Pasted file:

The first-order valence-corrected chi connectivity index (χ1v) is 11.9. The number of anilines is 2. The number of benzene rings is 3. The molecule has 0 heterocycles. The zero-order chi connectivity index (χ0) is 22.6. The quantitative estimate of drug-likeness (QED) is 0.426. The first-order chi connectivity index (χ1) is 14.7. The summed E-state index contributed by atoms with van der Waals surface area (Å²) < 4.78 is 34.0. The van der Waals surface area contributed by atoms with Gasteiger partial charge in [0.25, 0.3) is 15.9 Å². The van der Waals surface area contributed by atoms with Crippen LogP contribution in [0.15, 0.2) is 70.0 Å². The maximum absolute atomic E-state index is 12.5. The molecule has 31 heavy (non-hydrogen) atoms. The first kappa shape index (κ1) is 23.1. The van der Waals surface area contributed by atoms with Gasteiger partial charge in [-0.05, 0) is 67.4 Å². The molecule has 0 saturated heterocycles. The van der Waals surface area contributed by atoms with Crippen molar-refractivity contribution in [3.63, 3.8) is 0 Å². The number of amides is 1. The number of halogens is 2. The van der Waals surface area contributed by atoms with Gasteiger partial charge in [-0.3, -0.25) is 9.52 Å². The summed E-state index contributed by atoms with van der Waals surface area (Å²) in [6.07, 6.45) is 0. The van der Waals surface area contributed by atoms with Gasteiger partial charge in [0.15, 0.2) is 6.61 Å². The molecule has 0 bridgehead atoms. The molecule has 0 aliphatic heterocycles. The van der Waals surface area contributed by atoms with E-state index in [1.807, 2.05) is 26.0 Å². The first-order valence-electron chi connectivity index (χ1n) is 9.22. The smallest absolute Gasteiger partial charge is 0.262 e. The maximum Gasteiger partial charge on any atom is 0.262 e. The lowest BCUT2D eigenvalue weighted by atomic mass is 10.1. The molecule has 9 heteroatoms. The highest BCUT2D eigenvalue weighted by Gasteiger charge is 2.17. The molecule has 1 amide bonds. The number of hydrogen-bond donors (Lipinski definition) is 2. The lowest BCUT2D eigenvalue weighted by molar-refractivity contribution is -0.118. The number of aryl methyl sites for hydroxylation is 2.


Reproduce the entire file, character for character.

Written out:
The first-order valence-corrected chi connectivity index (χ1v) is 11.9. The number of anilines is 2. The number of benzene rings is 3. The molecule has 0 heterocycles. The zero-order chi connectivity index (χ0) is 22.6. The quantitative estimate of drug-likeness (QED) is 0.426. The first-order chi connectivity index (χ1) is 14.7. The summed E-state index contributed by atoms with van der Waals surface area (Å²) < 4.78 is 34.0. The van der Waals surface area contributed by atoms with Gasteiger partial charge in [0.25, 0.3) is 15.9 Å². The van der Waals surface area contributed by atoms with Crippen LogP contribution in [0.15, 0.2) is 70.0 Å². The maximum absolute atomic E-state index is 12.5. The molecule has 31 heavy (non-hydrogen) atoms. The first kappa shape index (κ1) is 23.1. The van der Waals surface area contributed by atoms with Gasteiger partial charge in [-0.05, 0) is 67.4 Å². The molecule has 0 saturated heterocycles. The van der Waals surface area contributed by atoms with Crippen molar-refractivity contribution in [3.63, 3.8) is 0 Å². The number of amides is 1. The number of halogens is 2. The van der Waals surface area contributed by atoms with Gasteiger partial charge in [-0.3, -0.25) is 9.52 Å². The summed E-state index contributed by atoms with van der Waals surface area (Å²) in [6.07, 6.45) is 0. The van der Waals surface area contributed by atoms with Gasteiger partial charge in [0.15, 0.2) is 6.61 Å². The molecule has 0 bridgehead atoms. The molecule has 0 aliphatic heterocycles. The van der Waals surface area contributed by atoms with E-state index in [1.807, 2.05) is 26.0 Å². The first-order valence-electron chi connectivity index (χ1n) is 9.22. The smallest absolute Gasteiger partial charge is 0.262 e. The maximum Gasteiger partial charge on any atom is 0.262 e. The lowest BCUT2D eigenvalue weighted by atomic mass is 10.1. The molecule has 9 heteroatoms. The highest BCUT2D eigenvalue weighted by Gasteiger charge is 2.17. The molecule has 1 amide bonds. The number of hydrogen-bond donors (Lipinski definition) is 2. The lowest BCUT2D eigenvalue weighted by molar-refractivity contribution is -0.118. The number of aryl methyl sites for hydroxylation is 2.